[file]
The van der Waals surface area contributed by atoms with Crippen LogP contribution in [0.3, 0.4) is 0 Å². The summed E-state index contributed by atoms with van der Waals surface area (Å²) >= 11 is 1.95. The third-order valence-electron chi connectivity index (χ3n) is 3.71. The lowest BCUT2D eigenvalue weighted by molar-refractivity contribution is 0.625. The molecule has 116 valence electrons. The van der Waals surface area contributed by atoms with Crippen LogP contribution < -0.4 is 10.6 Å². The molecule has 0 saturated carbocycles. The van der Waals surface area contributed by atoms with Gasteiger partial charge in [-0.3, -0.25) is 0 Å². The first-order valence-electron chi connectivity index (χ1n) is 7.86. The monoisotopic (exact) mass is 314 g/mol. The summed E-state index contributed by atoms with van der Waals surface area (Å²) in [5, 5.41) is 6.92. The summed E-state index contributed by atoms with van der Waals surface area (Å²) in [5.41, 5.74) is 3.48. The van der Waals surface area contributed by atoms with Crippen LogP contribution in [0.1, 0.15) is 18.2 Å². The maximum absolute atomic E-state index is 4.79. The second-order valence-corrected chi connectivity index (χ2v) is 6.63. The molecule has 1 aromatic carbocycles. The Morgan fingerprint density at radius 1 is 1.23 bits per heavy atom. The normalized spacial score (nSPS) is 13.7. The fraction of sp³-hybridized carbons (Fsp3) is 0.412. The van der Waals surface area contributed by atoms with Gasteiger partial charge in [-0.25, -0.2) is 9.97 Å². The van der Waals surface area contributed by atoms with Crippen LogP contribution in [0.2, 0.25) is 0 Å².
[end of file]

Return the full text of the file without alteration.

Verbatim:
The van der Waals surface area contributed by atoms with Crippen LogP contribution in [0.3, 0.4) is 0 Å². The summed E-state index contributed by atoms with van der Waals surface area (Å²) >= 11 is 1.95. The third-order valence-electron chi connectivity index (χ3n) is 3.71. The lowest BCUT2D eigenvalue weighted by molar-refractivity contribution is 0.625. The molecule has 116 valence electrons. The van der Waals surface area contributed by atoms with Crippen LogP contribution < -0.4 is 10.6 Å². The molecule has 0 saturated carbocycles. The van der Waals surface area contributed by atoms with Gasteiger partial charge in [-0.3, -0.25) is 0 Å². The first-order valence-electron chi connectivity index (χ1n) is 7.86. The monoisotopic (exact) mass is 314 g/mol. The summed E-state index contributed by atoms with van der Waals surface area (Å²) in [5, 5.41) is 6.92. The summed E-state index contributed by atoms with van der Waals surface area (Å²) in [5.41, 5.74) is 3.48. The van der Waals surface area contributed by atoms with Crippen LogP contribution in [0.1, 0.15) is 18.2 Å². The maximum absolute atomic E-state index is 4.79. The second-order valence-corrected chi connectivity index (χ2v) is 6.63. The molecule has 1 aromatic carbocycles. The Morgan fingerprint density at radius 1 is 1.23 bits per heavy atom. The normalized spacial score (nSPS) is 13.7. The fraction of sp³-hybridized carbons (Fsp3) is 0.412. The van der Waals surface area contributed by atoms with Gasteiger partial charge in [-0.25, -0.2) is 9.97 Å². The van der Waals surface area contributed by atoms with Crippen LogP contribution in [0.2, 0.25) is 0 Å².